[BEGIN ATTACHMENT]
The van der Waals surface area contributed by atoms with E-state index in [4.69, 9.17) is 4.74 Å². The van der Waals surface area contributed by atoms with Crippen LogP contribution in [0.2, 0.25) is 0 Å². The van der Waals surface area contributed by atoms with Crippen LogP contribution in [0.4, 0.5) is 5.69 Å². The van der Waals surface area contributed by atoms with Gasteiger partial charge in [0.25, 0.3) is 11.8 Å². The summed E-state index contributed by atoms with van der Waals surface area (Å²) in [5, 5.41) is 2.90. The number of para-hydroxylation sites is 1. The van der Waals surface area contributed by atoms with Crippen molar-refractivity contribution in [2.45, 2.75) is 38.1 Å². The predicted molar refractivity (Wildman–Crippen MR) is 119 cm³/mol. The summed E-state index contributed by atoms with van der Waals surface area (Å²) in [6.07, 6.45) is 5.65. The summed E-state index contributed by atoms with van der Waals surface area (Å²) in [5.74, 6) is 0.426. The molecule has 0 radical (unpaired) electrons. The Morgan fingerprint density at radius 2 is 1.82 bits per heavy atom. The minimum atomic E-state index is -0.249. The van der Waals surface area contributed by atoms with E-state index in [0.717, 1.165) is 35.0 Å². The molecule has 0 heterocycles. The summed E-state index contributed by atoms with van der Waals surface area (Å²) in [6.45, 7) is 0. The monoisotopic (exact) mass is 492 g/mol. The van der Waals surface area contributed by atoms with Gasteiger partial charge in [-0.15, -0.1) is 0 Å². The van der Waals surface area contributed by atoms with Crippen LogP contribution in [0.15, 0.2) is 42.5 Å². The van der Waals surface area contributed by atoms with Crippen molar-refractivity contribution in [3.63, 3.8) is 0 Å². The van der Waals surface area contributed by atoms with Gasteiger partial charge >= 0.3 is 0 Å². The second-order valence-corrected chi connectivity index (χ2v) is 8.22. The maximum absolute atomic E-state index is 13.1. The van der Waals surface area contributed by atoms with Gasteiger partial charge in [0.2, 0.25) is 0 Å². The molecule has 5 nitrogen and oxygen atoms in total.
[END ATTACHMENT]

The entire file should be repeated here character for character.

The van der Waals surface area contributed by atoms with E-state index in [4.69, 9.17) is 4.74 Å². The van der Waals surface area contributed by atoms with Crippen LogP contribution in [0.2, 0.25) is 0 Å². The van der Waals surface area contributed by atoms with Crippen LogP contribution in [0.4, 0.5) is 5.69 Å². The van der Waals surface area contributed by atoms with Gasteiger partial charge in [0.25, 0.3) is 11.8 Å². The summed E-state index contributed by atoms with van der Waals surface area (Å²) in [5, 5.41) is 2.90. The number of para-hydroxylation sites is 1. The van der Waals surface area contributed by atoms with Crippen molar-refractivity contribution in [2.45, 2.75) is 38.1 Å². The predicted molar refractivity (Wildman–Crippen MR) is 119 cm³/mol. The summed E-state index contributed by atoms with van der Waals surface area (Å²) in [6.07, 6.45) is 5.65. The summed E-state index contributed by atoms with van der Waals surface area (Å²) in [5.74, 6) is 0.426. The molecule has 0 radical (unpaired) electrons. The Morgan fingerprint density at radius 2 is 1.82 bits per heavy atom. The minimum atomic E-state index is -0.249. The van der Waals surface area contributed by atoms with E-state index in [0.717, 1.165) is 35.0 Å². The molecule has 0 heterocycles. The summed E-state index contributed by atoms with van der Waals surface area (Å²) in [6.45, 7) is 0. The monoisotopic (exact) mass is 492 g/mol. The van der Waals surface area contributed by atoms with Gasteiger partial charge in [-0.15, -0.1) is 0 Å². The van der Waals surface area contributed by atoms with Crippen LogP contribution in [0.15, 0.2) is 42.5 Å². The van der Waals surface area contributed by atoms with Crippen molar-refractivity contribution in [3.63, 3.8) is 0 Å². The van der Waals surface area contributed by atoms with Gasteiger partial charge >= 0.3 is 0 Å². The second-order valence-corrected chi connectivity index (χ2v) is 8.22. The maximum absolute atomic E-state index is 13.1. The van der Waals surface area contributed by atoms with Gasteiger partial charge in [0.2, 0.25) is 0 Å². The molecule has 5 nitrogen and oxygen atoms in total.